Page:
Iran upholds death sentence against Kurdish dissident

Man allegedly offered to provide US State Department official with information on Kurdish issues in Iran, an act interpreted as spying.

By
November 11, 2007 01:40
1 minute read.
Iran upholds death sentence against Kurdish dissident

Adnan Hasanpour . (photo credit: )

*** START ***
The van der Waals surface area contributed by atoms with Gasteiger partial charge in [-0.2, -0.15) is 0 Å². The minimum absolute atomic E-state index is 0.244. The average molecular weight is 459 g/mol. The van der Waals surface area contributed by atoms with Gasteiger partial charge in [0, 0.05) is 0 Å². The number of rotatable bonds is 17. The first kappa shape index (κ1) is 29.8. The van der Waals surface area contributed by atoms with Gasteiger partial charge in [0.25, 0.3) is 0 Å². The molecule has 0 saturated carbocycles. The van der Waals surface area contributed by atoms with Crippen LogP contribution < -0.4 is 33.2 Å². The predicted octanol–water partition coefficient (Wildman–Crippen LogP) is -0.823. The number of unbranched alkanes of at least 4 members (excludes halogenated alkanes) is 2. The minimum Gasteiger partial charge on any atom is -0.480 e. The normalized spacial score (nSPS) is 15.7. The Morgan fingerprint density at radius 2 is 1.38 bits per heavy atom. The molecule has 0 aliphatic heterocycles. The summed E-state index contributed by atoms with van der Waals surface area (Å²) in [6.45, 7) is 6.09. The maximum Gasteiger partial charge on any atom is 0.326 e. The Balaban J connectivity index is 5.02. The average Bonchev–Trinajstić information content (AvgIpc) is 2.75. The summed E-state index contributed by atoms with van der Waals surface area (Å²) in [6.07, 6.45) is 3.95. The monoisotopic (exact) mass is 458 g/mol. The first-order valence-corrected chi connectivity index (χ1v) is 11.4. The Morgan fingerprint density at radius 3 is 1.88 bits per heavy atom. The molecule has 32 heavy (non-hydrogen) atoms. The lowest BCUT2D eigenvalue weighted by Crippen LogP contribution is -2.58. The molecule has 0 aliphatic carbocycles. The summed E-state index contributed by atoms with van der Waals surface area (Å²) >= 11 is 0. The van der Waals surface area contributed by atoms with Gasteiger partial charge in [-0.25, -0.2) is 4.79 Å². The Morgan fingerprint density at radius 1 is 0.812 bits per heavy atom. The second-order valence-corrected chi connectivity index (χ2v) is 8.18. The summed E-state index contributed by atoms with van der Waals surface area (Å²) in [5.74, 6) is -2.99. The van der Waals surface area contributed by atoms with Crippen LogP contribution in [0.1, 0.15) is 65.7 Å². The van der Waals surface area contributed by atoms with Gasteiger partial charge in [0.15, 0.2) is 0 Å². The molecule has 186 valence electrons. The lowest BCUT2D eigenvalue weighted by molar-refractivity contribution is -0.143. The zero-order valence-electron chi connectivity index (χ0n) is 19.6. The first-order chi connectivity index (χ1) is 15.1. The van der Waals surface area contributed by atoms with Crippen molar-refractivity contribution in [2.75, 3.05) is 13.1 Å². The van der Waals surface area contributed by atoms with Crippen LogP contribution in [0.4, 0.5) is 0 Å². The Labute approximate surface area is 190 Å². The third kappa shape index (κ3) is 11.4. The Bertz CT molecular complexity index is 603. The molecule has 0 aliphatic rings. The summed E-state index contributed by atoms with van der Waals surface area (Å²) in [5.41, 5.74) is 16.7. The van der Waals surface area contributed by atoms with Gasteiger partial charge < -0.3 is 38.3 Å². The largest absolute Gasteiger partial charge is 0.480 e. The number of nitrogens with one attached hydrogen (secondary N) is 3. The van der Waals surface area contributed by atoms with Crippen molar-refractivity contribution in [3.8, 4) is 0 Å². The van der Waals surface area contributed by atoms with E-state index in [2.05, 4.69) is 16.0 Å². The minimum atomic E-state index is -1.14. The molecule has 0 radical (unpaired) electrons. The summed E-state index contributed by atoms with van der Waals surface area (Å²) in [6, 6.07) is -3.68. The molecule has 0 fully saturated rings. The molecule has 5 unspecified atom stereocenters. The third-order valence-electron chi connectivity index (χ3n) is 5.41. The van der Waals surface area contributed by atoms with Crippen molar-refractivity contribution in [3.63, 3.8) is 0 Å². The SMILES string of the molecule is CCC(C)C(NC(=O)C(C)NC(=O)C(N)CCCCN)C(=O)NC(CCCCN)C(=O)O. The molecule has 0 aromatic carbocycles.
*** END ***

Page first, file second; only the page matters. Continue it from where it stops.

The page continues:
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Iran's Supreme Court has upheld a death sentence against a Kurdish dissident convicted of armed struggle against the state, his lawyer said Saturday. Saleh Nikbakht criticized the ruling against his client, Adnan Hasanpour, saying it violated Iran's Islamic faith and international obligations. "This is an unfair, unjustifiable verdict," Nikbakht told The Associated Press. "It is contrary to Iran's Sharia (Islamic) law and the international conventions ratified by Iran." The Supreme Court ruled against the 27-year-old Hasanpour last month, but Nikbakht said he was informed of the verdict only last week. The lawyer said the Supreme Court also took up the case of another Kurdish activist who had been sentenced to death, 29-year-old Abdolvahed Hiva Botimar, but ended up sending it back to a lower court. Nikbakht said the ruling against Hasanpour upheld his original convictions in July for taking up arms against the ruling Islamic establishment, having unauthorized contacts with foreigners and helping several Iranian dissidents illegally escape abroad. Hasanpour, who was arrested last December, allegedly offered to provide a US State Department official with information on Kurdish issues in Iran, an act that was interpreted as spying. The lawyer denied his client ever took up arms against the Iranian government. He said Hasanpour at one point confessed to authorities that he passed military information to Kurdish opposition groups in Iran, but later withdrew the confession in court. The Paris-based media advocacy group Reporters Without Borders condemned the Supreme Court's ruling against Hasanpour, who wrote for Asou, a local magazine covering Kurdish issues, until it was banned in August 2005. He also worked for foreign news media including Voice of America and Radio Farda, another US-funded radio station. "We appeal to the international community to take every possible action to get this journalist released," the organization said in a written statement Friday. "This sentence should be taken very seriously as Iran has already executed more than 300 people since the start of the year."

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